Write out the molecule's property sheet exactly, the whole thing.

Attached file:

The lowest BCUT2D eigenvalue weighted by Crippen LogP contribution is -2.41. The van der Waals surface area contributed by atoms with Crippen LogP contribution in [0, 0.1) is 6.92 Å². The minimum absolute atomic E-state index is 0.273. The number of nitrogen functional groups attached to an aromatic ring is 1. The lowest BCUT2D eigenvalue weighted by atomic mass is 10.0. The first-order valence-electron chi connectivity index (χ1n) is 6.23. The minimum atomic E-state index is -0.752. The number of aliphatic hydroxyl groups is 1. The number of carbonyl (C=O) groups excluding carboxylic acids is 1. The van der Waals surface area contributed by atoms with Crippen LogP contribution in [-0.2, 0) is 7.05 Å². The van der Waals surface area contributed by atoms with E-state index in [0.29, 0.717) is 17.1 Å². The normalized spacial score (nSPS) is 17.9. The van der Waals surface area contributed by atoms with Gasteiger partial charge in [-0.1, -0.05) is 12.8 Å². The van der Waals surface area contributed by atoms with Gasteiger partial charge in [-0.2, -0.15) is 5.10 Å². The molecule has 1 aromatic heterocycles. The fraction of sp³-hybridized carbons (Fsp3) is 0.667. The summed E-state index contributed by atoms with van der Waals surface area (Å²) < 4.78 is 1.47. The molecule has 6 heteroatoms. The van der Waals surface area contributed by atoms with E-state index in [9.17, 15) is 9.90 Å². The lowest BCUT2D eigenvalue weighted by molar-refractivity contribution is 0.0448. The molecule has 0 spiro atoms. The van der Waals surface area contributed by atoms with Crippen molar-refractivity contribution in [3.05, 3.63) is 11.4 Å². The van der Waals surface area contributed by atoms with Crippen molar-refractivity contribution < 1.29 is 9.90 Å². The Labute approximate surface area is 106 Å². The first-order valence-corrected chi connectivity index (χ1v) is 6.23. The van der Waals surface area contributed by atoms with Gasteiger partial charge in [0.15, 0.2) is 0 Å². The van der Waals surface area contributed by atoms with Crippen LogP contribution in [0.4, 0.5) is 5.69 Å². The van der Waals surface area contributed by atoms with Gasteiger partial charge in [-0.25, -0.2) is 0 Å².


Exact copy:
The lowest BCUT2D eigenvalue weighted by Crippen LogP contribution is -2.41. The van der Waals surface area contributed by atoms with Crippen LogP contribution in [0, 0.1) is 6.92 Å². The minimum absolute atomic E-state index is 0.273. The number of nitrogen functional groups attached to an aromatic ring is 1. The lowest BCUT2D eigenvalue weighted by atomic mass is 10.0. The first-order valence-electron chi connectivity index (χ1n) is 6.23. The minimum atomic E-state index is -0.752. The number of aliphatic hydroxyl groups is 1. The number of carbonyl (C=O) groups excluding carboxylic acids is 1. The van der Waals surface area contributed by atoms with Crippen LogP contribution in [-0.2, 0) is 7.05 Å². The van der Waals surface area contributed by atoms with E-state index in [0.29, 0.717) is 17.1 Å². The normalized spacial score (nSPS) is 17.9. The van der Waals surface area contributed by atoms with Gasteiger partial charge in [-0.1, -0.05) is 12.8 Å². The van der Waals surface area contributed by atoms with Gasteiger partial charge in [-0.2, -0.15) is 5.10 Å². The molecule has 1 aromatic heterocycles. The fraction of sp³-hybridized carbons (Fsp3) is 0.667. The summed E-state index contributed by atoms with van der Waals surface area (Å²) < 4.78 is 1.47. The molecule has 6 heteroatoms. The van der Waals surface area contributed by atoms with E-state index in [9.17, 15) is 9.90 Å². The lowest BCUT2D eigenvalue weighted by molar-refractivity contribution is 0.0448. The molecule has 0 spiro atoms. The van der Waals surface area contributed by atoms with Crippen molar-refractivity contribution in [3.05, 3.63) is 11.4 Å². The van der Waals surface area contributed by atoms with Crippen molar-refractivity contribution < 1.29 is 9.90 Å². The Labute approximate surface area is 106 Å². The first-order valence-corrected chi connectivity index (χ1v) is 6.23. The van der Waals surface area contributed by atoms with Gasteiger partial charge in [0.15, 0.2) is 0 Å². The van der Waals surface area contributed by atoms with Crippen LogP contribution in [0.4, 0.5) is 5.69 Å². The van der Waals surface area contributed by atoms with Gasteiger partial charge in [-0.25, -0.2) is 0 Å².